War is announced as Germany begins air raids above British soil and London, and the principal characters depart for America aboard a light passenger jet. Stephen Fisher and his daughter Carol make amends, and even Jones and ffolliott are admirably well-disposed to the man they will have to arrest for treason once they touch down. But as they fly over the Atlantic, an American warship mistakes them as a German bomber and shoots them down, only learning too late in the process that they are Brits and Americans onboard a commercial airplane (how they screwed that up I have no clue, but in some things on celluloid we must suspend our disbelief). Lives are lost and sacrifices made, but eventually the ship picks them up and brings them back to London (they had traveled less than two hundred miles across the Ocean thus far) where John Jones becomes a real war correspondent, and in the film’s final moments gives a great propaganda oration, ala Edward R. Murrow, on radio as the city is bombarded by enemy incendiaries.
The film is an extremely effective spy and political thriller, as well as being a powerful piece of propaganda for the war effort. Even Nazi Germany’s propaganda minister Joseph Goebbels called it a great work of propaganda that will likely boost the esteem and strengthen the wills of his own regime’s enemies. Besides being a powerful political document of sorts, it an auteur work of at least three great artists within the medium of cinema, including the greatest maker of thrillers who has ever graced the screen in Alfred Hitchcock, one of the greatest cameramen and cinematographers of the period in Rudolph Mate, and production design work from the great art director William Cameron Menzies (whose other works include designs on The Wizard of Oz, For Whom The Bell Tolls, Things To Come, The Thief of Baghdad, and Duel in the Sun).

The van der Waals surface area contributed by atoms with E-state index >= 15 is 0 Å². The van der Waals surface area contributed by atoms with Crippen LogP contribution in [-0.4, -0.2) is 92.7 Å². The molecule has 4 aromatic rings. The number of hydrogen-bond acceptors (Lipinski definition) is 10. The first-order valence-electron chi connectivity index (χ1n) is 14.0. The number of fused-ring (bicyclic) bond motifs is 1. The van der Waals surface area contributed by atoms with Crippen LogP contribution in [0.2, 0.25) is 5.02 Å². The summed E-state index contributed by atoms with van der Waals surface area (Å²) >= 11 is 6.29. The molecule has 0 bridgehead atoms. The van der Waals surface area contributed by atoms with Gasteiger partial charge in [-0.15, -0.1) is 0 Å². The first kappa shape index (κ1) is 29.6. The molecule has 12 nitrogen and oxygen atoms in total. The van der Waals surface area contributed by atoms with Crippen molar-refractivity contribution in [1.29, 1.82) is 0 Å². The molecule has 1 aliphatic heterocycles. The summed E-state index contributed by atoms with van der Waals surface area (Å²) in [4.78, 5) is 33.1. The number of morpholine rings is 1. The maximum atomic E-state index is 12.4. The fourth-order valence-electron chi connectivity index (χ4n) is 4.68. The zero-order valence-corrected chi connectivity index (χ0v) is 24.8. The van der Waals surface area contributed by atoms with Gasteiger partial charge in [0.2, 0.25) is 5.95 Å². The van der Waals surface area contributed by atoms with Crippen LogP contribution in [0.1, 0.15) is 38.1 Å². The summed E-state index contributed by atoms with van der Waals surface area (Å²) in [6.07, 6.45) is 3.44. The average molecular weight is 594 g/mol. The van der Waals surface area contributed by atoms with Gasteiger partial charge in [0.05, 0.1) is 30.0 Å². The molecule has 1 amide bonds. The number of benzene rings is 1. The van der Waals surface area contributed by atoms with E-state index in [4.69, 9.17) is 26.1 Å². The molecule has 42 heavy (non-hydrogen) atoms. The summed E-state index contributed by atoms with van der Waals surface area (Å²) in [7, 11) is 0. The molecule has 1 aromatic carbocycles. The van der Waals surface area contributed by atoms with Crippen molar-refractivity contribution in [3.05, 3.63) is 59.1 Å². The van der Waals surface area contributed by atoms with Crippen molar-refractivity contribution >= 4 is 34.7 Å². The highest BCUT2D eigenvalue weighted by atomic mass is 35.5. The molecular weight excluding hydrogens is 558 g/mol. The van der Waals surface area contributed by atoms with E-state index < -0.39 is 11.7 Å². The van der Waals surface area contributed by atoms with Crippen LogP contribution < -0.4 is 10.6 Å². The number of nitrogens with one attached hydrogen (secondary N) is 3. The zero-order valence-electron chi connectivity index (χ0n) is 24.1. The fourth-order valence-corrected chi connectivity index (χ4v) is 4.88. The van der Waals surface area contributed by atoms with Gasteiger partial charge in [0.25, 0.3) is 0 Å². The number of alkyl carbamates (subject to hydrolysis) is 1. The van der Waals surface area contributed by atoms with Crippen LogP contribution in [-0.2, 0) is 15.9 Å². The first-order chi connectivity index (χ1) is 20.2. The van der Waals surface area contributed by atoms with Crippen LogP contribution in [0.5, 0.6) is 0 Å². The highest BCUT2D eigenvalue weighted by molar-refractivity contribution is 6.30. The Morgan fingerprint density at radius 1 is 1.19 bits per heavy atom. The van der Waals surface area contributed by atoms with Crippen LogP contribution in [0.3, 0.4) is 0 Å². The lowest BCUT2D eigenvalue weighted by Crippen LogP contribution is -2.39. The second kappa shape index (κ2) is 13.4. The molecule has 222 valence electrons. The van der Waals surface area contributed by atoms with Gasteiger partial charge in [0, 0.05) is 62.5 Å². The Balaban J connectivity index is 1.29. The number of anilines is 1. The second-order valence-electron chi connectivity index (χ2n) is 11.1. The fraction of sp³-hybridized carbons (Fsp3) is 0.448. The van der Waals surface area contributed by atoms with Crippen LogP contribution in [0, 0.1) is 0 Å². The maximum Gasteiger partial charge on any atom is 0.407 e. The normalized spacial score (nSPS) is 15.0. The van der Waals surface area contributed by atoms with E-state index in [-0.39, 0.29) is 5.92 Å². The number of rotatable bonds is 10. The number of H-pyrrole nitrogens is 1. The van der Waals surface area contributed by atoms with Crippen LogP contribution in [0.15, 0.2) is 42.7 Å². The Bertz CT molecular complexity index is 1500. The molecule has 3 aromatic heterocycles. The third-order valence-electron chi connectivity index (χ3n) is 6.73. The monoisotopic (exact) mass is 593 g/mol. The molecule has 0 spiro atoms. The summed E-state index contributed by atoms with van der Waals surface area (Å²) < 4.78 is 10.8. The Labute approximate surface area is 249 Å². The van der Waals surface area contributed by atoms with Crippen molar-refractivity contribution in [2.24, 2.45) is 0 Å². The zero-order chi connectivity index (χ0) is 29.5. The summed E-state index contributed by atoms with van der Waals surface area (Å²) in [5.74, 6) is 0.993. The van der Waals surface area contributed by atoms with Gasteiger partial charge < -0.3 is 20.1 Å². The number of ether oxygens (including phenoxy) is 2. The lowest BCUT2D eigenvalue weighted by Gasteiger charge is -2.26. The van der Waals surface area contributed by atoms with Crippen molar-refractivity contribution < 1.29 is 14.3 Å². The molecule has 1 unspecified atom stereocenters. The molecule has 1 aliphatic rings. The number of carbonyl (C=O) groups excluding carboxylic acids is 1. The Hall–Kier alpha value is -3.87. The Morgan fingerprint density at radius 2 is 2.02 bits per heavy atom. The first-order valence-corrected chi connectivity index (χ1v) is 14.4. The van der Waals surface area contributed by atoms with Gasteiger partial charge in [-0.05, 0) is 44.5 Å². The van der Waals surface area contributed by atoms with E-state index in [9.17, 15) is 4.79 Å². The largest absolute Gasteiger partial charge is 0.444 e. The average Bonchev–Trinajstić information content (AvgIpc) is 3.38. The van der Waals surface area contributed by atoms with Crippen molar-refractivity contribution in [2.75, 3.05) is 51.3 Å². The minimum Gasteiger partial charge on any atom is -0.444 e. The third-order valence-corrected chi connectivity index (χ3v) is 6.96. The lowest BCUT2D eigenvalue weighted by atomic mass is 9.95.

It was Hitchcock’s first true Hitchcock film in the states as Rebecca was a gothic affair with thriller elements, but with few of the elements that constitute a the Hitchcock brand: spies, the wrong man, doubles, the macguffin, and humor alongside drama. Foreign Correspondent by contrast is about spies and political intrigue, the man who is assassinated as Van Meer turns out to have been a double of Van Meer killed to make it appear as if Van Meer were dead, the peace treaty secret clause (Clause 27) is the macguffin, and the characteristic humor is sprinkled effectively throughout but especially in the scenes when Carol and John first meet, as well as in the moments when he first escapes his would-be murderers in the Hotel Europe. And in the sense that it is the first characteristically Hitchcockian film in Hollywood (as opposed to the much more Clouzotian Rebecca) it is an achievement worth celebrating and looking back upon fondly.
[Next up: To Have and Have Not]
[And a later Hitchcock film essay here: Strangers on a Train]
“So, let us be alert–alert in a twofold sense:
Since Auschwitz we know what man is capable of.
And since Hiroshima we know what is at stake”
~ Viktor E. Frankl